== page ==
Data centers require high availability throughout all layers and components. Similarly, the data center fabric must provide redundancy as well as dynamic route distribution. VXLAN BGP EVPN provides redundancy from multiple angles. The Layer 3 routed underlay between the VXLAN edge devices or VTEPs provides resiliency as well as multipathing. Connecting classic Ethernet endpoints via multichassis link aggregation or virtual PortChannel (vPC) provides dual-homing functionality that ensures fault tolerance even in case of a VTEP failure. In addition, typically, Dynamic Host Configuration Protocol (DHCP) services are required for dynamic allocation of IP addresses to endpoints. In the context of DHCP handling, the semantics of centralized gateways are slightly different from those of the distributed anycast gateway. In a VXLAN BGP EVPN fabric, the DHCP relay needs to be configured on each distributed anycast gateway point, and the DHCP server configuration must support DHCP Option 82.3 This allows a seamless IP configuration service for the endpoints in the VXLAN BGP EVPN fabric.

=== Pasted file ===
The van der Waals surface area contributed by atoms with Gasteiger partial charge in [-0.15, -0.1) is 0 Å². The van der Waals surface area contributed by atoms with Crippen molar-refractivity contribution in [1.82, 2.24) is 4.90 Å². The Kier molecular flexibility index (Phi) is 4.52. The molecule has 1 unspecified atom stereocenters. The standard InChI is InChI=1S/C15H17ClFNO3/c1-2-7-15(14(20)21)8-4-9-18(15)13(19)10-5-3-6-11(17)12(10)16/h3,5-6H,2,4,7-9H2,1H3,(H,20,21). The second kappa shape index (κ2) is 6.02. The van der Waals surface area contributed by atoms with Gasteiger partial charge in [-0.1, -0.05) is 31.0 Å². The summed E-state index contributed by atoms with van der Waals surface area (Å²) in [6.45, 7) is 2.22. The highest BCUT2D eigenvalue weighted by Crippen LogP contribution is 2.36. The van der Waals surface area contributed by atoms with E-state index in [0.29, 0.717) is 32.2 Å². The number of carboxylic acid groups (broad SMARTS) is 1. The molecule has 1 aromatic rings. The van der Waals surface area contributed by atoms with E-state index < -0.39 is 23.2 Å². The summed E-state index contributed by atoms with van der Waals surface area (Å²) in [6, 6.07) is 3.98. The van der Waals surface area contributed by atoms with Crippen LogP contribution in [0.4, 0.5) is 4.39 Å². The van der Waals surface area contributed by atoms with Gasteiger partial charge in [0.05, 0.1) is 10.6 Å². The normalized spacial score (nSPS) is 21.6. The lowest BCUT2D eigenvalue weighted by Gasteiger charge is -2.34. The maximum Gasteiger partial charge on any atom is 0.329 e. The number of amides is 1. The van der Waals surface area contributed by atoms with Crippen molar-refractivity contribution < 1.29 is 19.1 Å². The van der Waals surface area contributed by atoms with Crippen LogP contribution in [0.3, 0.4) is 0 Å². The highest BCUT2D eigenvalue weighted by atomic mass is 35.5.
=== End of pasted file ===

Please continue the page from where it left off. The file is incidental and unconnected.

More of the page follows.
The aforementioned standards are specific to the interworking of the data plane and the control plane. Some components and functionalities are not inherently part of the standards, and this chapter provides coverage for them. The scope of the discussion in this chapter is specific to VXLAN BGP EVPN implementation on Cisco NX-OS-based platforms. Later chapters provide the necessary details, including detailed packet flows, for forwarding traffic in a VXLAN BGP EVPN network, along with the corresponding configuration requirements.
The VXLAN with BGP EVPN control plane has two different options for handling BUM or multidestination traffic. The first approach is to leverage multicast replication in the underlay. The second approach is to use a multicast-less approach called ingress replication, in which multiple unicast streams are used to forward multidestination traffic to the appropriate recipients. The following sections discuss these two approaches.
Leveraging Multicast Replication in the Underlying Network